Friday, September 21, 2018

South Korea Visit Plan Shows Kim Ready to Admit Development Gap
By Zhang Yun
Global Times
2018/9/20 19:43:40

South Korean President Moon Jae-in and North Korean leader Kim Jong-un jointly signed a joint declaration on the second day of Moon's visit to North Korea. They held a joint press conference that revealed several unprecedented commitments from Pyongyang. The most significant one is Kim's promise to visit Seoul this year. This would be the first time a top North Korean leader will visit South Korea. This has three historic implications.

First, the decision reflects Kim's courage and determination to allow North Korean people to see the development gap between the North and South. The possible effect on the North Korean public of getting to know the economic gap has been a long-standing concern for the North Korean leader. With full video coverage of Kim's Seoul visit, North Koreans will witness directly the stunning prosperity of South Korea. In other words, North Korean leadership is ready to recognize the lag in development and will embark on the path to reform and opening-up.

It was reported that Kim apologized to Moon for the less than adequate hospitality due to resource constraints in comparison with developed countries. The public acknowledgement of backwardness is seen as a significant signal to North Korean people that it is time to change the country's focus from military build-up to economic development.

Second, Kim's visit to Seoul would definitely lead to further specific measures compared with this summit. The Pyongyang joint declaration includes an agreement by North Korea to permanently dismantle its Dongchang-ri missile engine test site and a promise to shut down the Yongbyon nuclear facility depending on corresponding measures by the US. The promise to permanently shut the missile engine test site was made without a US promise, which signals North Korea's intent of showing that inter-Korean dynamics would have their own life.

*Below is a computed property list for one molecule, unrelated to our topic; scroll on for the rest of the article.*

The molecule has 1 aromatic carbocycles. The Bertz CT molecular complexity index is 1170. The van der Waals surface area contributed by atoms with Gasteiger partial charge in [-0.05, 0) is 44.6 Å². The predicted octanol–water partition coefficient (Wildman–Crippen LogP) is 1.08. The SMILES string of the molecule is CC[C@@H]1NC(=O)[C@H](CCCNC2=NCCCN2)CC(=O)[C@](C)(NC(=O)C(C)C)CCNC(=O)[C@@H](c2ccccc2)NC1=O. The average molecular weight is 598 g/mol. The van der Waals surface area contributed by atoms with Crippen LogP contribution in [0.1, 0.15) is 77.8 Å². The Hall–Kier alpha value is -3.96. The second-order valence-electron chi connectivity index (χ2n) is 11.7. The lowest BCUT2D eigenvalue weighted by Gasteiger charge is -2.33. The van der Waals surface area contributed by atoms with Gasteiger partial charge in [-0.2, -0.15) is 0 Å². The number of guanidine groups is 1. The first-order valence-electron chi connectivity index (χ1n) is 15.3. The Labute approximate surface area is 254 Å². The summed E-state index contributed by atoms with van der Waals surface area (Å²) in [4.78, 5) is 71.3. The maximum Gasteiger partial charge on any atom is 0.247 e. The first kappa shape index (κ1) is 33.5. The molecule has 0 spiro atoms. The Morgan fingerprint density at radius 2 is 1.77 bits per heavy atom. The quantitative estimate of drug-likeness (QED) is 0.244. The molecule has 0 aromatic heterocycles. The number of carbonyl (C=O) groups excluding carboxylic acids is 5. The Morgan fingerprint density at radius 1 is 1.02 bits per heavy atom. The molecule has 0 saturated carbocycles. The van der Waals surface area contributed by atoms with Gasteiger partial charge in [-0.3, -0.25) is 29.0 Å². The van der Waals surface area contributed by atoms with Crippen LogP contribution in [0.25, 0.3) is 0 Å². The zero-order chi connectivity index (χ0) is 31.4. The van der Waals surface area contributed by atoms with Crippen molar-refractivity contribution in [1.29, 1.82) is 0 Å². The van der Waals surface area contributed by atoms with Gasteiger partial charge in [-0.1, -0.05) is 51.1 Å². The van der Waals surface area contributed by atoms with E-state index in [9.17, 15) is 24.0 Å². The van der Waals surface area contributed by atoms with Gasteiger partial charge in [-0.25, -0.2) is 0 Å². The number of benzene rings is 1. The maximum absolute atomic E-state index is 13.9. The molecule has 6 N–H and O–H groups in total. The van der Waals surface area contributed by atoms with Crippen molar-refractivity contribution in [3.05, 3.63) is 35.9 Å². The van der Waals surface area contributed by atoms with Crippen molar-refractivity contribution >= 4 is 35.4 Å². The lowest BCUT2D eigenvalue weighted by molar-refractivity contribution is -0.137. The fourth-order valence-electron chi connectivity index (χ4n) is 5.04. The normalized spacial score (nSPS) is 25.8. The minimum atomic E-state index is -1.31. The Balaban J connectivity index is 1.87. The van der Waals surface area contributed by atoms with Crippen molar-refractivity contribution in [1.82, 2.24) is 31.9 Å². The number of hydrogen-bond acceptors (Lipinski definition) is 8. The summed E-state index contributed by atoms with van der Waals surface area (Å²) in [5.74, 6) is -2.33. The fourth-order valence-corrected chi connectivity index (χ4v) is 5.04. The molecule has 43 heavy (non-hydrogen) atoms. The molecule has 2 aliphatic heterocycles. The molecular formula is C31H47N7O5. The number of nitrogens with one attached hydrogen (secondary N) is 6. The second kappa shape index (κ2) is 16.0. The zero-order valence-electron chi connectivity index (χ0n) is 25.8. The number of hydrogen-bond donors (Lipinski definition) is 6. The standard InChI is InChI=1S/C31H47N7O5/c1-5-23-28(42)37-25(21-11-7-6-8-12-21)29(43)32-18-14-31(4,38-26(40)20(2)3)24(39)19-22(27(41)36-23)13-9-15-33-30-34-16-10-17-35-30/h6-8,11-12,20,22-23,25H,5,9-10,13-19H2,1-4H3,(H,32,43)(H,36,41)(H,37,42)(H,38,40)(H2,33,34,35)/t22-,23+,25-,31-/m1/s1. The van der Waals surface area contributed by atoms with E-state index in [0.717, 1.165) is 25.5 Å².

This gesture not only provided Moon strong support for his domestic audience, but also created a favorable atmosphere for Kim's upcoming visit to South Korea. At their meeting, Kim praised Moon for his efforts at facilitating the Trump-Kim summit in Singapore, which highlighted the South Korean president's role as an inevitable mediator.

This political message is helpful for Moon as he has been grilled by conservative skeptics for the slow progress on denuclearization after the Singapore summit. The Moon government is arguing that the lack of progress is a clear evidence of the necessity of a change in approach, which means that denuclearization and lifting sanctions must go hand-in-hand.

Third, Kim's promise to visit South Korea is lending an incentive and opportunity for US President Donald Trump to hold a second US-North Korea summit. Like President Moon, Trump has been criticized by hawkish skeptics as naïve man for holding a meeting with Kim in Singapore without conditions. They attacked Trump for being purportedly cheated by North Korea as nothing has changed after the talks. Kim understands it well and has worked hard to provide justification for Trump to hold a second summit.

After the Singapore summit, North Korea has shown several good gestures, including the demolition of one nuclear test site and dismantling of a missile launch facility. The return of the remains of US soldiers from the Korean War (1950-53) and the release of American citizens were interpreted by Trump as unilateral compromises made by North Korea to silent his domestic critics. The Kim-Moon summit in Pyongyang was hailed by Trump immediately, which could be a convincing prelude for his second meeting with Kim.

In the past decades, the central question on the Korean Peninsula issue has been whether North Korea is inclined to reforms. But now the focus would be more on how the US and President Trump could grasp this historic opportunity to make change happen earlier and smoother by skillfully navigating US domestic politics.

The author is associate professor of National Niigata University Japan and senior fellow, Institute of Advanced Area Studies and Global Governance, Beijing Foreign Studies University, China.

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